The recurring issue with this production is the writing.
With stilted dialogue and an odd structure, the writing was very rough around the edges. The script wore its heart on its sleeve and not in the endearing sense. No attention had been given to the possibility of subtext which heavily contradicted the motives of the characters, who wanted an uncommitted; no strings attached one night stand. Jamie in particular, who in one minute wants to preserve the anonymity with his latest lover, completely abandons his rule in the next with next to no development that justifies such a jump in his character.
To their credit, the actors tackled with the difficult dialogue to try and make it remotely natural, but even then they couldn’t save it, and there performances as a result felt badly paced and painfully artificial. Kirstin Northcote, who plays Jamie’s wife Louise, was arguably the better performer of the group, who despite all odds, managed to maintain some naturalism, but was regrettably underused across the entire production.
Scenes ended in odd places, others didn’t even feel relevant and dialogue jumped around rather abruptly without development. The relationship between Jamie and Shona never really surpassed anything beyond the sexual, and though that may have been the point, if it was this wasn’t made clear in performance.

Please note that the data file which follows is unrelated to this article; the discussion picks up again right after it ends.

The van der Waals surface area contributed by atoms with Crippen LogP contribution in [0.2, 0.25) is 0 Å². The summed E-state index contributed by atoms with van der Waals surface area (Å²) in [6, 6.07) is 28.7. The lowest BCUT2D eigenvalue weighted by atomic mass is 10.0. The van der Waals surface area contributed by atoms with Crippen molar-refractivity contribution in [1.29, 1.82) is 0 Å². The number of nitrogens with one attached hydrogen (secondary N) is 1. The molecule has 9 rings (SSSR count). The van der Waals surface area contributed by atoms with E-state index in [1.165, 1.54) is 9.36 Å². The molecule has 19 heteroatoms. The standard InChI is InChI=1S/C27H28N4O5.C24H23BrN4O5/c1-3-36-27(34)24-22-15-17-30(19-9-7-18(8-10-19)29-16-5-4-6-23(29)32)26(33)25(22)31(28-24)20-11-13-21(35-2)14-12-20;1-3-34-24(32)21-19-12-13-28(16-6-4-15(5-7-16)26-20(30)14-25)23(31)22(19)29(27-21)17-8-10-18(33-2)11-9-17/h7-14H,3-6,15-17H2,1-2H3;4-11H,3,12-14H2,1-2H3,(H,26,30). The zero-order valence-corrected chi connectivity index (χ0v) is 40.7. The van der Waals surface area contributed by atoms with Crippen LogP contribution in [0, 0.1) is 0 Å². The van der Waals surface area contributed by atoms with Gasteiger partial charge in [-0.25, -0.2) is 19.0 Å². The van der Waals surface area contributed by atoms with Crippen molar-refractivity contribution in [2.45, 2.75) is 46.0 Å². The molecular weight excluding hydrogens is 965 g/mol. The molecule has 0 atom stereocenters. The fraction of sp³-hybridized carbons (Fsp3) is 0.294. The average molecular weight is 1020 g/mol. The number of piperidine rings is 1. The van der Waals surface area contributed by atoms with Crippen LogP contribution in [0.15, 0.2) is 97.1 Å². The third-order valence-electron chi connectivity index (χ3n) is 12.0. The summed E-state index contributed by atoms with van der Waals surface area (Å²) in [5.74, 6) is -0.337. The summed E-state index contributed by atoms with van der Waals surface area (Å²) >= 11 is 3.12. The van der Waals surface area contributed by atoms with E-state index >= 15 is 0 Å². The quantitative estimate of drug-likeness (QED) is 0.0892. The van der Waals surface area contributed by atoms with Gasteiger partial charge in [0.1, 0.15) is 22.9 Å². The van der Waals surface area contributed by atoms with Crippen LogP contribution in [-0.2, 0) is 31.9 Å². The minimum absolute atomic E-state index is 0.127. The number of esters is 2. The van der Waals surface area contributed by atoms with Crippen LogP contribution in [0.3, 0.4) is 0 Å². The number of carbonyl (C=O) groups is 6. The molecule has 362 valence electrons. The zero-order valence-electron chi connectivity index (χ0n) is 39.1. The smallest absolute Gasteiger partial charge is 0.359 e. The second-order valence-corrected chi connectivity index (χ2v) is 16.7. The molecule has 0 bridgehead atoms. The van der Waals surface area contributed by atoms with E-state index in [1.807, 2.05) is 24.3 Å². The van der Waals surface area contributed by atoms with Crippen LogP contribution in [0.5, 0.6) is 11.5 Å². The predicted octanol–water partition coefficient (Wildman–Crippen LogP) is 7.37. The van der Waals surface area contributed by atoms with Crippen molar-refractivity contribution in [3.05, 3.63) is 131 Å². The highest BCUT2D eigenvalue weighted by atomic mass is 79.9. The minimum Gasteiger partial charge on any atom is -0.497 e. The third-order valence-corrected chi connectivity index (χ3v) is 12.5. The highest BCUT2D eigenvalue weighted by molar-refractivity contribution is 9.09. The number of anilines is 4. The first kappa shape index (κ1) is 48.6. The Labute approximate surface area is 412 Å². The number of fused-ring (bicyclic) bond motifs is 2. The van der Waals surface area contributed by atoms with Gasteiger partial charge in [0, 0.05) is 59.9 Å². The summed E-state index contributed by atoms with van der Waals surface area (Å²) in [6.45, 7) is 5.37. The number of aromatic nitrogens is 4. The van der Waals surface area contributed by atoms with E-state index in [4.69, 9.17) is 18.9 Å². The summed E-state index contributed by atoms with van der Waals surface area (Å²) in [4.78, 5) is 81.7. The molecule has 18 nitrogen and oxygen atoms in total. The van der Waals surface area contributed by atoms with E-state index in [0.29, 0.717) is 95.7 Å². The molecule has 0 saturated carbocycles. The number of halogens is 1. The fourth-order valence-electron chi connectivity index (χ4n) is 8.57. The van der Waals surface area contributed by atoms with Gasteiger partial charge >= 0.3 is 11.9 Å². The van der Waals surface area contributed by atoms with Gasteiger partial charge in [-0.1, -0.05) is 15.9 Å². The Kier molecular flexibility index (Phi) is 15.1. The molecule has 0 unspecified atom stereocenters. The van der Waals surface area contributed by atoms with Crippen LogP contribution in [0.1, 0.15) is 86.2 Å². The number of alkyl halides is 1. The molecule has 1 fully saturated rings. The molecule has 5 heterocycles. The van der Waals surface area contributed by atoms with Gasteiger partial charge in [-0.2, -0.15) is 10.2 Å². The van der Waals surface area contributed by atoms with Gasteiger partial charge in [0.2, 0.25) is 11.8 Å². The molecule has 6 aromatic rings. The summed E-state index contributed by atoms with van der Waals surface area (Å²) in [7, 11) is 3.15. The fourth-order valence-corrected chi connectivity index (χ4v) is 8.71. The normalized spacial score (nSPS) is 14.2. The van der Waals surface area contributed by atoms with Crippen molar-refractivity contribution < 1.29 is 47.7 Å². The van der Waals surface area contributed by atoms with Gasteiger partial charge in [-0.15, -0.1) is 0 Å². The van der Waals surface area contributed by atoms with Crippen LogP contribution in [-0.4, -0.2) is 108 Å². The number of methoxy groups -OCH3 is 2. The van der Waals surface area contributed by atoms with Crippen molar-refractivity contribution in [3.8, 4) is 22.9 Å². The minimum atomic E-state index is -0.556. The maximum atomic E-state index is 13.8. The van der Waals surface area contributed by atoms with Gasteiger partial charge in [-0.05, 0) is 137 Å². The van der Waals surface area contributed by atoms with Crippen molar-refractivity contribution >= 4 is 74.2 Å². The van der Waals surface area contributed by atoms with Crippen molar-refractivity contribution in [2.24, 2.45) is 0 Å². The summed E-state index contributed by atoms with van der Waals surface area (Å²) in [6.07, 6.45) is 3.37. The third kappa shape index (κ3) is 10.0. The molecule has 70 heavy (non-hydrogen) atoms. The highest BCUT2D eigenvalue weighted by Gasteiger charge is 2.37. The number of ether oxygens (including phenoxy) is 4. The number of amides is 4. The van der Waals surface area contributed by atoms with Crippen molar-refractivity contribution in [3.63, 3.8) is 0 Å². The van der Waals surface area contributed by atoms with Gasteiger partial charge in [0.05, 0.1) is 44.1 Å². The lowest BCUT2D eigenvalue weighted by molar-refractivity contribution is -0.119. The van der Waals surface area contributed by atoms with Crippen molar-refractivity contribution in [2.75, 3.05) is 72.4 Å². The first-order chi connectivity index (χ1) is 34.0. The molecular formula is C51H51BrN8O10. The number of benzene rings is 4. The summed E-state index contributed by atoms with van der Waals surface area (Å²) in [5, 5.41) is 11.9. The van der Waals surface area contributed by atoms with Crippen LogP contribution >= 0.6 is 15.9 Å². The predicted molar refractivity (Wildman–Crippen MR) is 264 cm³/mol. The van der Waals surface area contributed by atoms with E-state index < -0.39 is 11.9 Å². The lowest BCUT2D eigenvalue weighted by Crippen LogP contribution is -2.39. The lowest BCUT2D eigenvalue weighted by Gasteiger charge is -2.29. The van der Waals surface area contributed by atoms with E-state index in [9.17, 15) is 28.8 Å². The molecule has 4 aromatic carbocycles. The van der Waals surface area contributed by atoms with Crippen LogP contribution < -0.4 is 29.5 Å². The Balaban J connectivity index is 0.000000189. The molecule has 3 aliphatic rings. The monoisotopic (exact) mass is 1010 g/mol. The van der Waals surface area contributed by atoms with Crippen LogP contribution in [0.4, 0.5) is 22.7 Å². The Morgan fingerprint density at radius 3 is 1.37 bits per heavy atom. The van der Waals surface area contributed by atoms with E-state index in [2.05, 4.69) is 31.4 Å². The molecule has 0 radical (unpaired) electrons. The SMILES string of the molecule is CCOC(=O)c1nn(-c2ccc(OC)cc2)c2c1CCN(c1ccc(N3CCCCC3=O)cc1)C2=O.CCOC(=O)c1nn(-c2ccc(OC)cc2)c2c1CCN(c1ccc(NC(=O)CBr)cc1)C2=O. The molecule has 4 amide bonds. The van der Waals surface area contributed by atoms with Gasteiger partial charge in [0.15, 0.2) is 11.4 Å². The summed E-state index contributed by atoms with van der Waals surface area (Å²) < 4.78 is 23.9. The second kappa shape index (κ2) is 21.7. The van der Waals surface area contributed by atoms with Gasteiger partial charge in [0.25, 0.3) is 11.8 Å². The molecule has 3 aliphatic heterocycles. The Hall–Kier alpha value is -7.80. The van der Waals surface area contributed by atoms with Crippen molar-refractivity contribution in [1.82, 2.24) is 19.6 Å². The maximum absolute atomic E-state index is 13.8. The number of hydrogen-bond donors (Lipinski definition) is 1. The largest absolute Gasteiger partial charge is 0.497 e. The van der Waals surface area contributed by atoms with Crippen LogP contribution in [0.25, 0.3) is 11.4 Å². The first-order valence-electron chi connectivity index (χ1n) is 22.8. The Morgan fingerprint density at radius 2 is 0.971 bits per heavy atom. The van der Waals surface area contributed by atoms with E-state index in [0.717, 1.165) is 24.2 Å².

The ending had the potential to be the most interesting part of the play, setting up a completely unexpected twist that could have thrown the legitimacy of one of the characters into question. But instead it was treated as a final, completely unnecessary gag, with what I assume was a director cameo.
The recurring issue with this production is the writing, and though in its current state there are a lot of problems, with some heavy editing and refining of the dialogue, everything else should fall into place.